Winter succumbs her subtle beauty to the Spring,
in the form of snowflakes.
Today, a week from May,
they lazily wandered through the greening landscape,
announcing their soft, pure, powerful presence of
coziness and letting go
to the vibrating and insane pace of sap flow, insect emergence,
and frantic nest building.
We have been busy little seeders in the protected shell of the greenhouse.
And busy pruning blueberry bushes before the buds burst.
I have been so busy that I nearly forgot myself.
As things move from inside to outside in this transition,
I crawled out like an anxious awkward bug, unaware of all its appendages,
yet keeping its eyes on the prize and using age-old instinct
to navigate the challenges ahead.
I broke my toe on the stairs. Twice, in the same darn place.
The body's wisdom
even with sacrifice,
for the greater balance of things.
My fruit trees arrived in the mail the same day I made an offer on a piece of land.
I decided to start buying tractors and stuff again...
Things that seemed dead asleep for ages and ages come crawling up in shades of vibrant green.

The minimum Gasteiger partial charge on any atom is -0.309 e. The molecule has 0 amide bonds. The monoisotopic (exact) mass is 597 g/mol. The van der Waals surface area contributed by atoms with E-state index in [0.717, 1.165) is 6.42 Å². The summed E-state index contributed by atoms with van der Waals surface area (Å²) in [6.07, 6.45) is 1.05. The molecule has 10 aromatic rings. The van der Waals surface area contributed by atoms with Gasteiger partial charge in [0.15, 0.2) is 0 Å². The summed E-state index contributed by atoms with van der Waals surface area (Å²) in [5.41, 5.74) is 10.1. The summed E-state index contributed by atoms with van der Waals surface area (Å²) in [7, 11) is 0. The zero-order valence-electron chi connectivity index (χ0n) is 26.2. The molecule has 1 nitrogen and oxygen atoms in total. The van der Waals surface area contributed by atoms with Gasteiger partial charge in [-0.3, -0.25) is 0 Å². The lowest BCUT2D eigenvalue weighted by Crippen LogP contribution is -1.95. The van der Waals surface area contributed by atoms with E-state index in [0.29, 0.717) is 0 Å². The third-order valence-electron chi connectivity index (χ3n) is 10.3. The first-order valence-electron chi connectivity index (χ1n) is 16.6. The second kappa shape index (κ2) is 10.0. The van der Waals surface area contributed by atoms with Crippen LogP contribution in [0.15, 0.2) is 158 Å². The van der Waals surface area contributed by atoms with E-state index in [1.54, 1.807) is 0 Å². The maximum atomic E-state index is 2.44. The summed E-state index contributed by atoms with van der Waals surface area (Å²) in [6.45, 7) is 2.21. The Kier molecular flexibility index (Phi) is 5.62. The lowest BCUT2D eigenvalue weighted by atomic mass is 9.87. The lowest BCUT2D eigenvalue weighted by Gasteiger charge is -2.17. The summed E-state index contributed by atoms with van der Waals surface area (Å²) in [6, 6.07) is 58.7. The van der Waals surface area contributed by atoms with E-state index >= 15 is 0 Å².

Miracles. An eight-petaled bloom where snowflakes piled up three feet thick.
Then it happens, one evening, always when I'm not expecting it.
The urge to till the soil again.
To ask the gentle ground if she will bear us food
The silent sacrifice of earthworms to the plow,
the rich smell of warming soil,
what the steel and the diesel allow us...
Springtime creates strong instincts in animals, including human farmers.
To jump on the tractor and claim a piece of the land, in determined frenzy.
And now all those unromantic errands that go with farming,
like picking up new tractor tires from Waterloo,
clog up the never-ending TO-DO list.
While the dandelion's spring to-do list includes:
Among other tasks, such as vital mineral acquisition and transport up from the deep.
And, as human species with capable large brains,
our To-Do list, this spring and beyond,
Maybe could include action on some long-term goals:
Like saving our toes, and our balance.
Our barns, our farms, and our communities.
Our one precious planet.
James Hansen, top Climate Scientist, spoke a few days ago in Rochester, NY,
and suggested his hope
for our future
lies in projects like this.
Let's direct our vital energy this spring to what is truly important to us.
The time to wander like lazy snowflakes is over.
Bloom where you are planted,
in the face of the frozen past and the uncertain future.